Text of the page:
• I’m all for cultural awareness and multi-culturism as well – but – my one objection is slurping. I love eating noodles but in Sydney it’s impossible to do without someone sitting next to me and slurping and chewing like a pig. So slurp in Japan if it’s ok but in Australia it is not ok to slurp and it is not ok to eat with your mouth open like a pig so save that for your home and not out in public. Otherwise I don’t care what you do 🙂

  • I’m in Australia, and if I’m eating ramen (or udon, or hiyashi chukka etc etc) I’m slurping the hell out of it. Not only does it make the noodles and broth taste better, but it can also be considered a compliment to the chef and ultimately, if you don’t like it, then why are you in a ramen shop in the first place? I suggest anyone who is anti slurping sit down and watch Tampopo.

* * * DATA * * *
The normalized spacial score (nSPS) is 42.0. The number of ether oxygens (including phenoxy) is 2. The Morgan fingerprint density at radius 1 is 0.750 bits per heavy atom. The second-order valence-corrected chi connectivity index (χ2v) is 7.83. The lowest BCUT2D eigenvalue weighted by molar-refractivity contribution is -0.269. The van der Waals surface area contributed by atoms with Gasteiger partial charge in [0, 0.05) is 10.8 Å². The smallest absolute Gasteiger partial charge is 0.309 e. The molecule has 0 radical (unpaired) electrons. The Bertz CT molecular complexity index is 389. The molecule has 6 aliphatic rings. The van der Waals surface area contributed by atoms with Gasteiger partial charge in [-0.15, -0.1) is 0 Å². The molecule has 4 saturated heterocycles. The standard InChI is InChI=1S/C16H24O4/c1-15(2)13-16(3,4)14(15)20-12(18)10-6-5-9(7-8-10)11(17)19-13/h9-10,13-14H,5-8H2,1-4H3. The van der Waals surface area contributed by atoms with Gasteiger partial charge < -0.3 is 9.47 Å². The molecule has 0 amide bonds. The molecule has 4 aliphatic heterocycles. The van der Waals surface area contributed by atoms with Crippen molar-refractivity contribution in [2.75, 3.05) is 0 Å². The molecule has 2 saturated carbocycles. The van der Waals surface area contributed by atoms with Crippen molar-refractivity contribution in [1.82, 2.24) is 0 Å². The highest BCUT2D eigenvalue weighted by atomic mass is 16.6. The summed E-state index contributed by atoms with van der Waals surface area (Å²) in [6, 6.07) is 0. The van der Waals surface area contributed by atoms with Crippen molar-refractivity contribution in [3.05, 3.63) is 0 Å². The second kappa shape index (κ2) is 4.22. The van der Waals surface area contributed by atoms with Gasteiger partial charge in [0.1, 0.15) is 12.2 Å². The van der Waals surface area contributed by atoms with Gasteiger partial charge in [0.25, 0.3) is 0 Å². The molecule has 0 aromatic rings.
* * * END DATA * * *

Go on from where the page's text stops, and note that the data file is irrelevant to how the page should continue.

• Yea! When you’re in my country follow my rules, and when I’m in yours…I’ll accept your barbaric ways. But damn sure I’m gonna let you know about it before hand. Just like I know you do the same to me….

    Isn’t the world a wonderful place…
    (Personally, I’ve never even paid attention to how people eat around me. As long as they’re enjoying their meal just as I’m enjoying mine)

    • I acknowledge that there is much cruelty to animals in Australia. I do not eat them and I campaign about the cruelty.

      However, to call us barbarians when you cook and eat living, moving animals? What about your whale massacres? What about crush videos? What a hypocrite!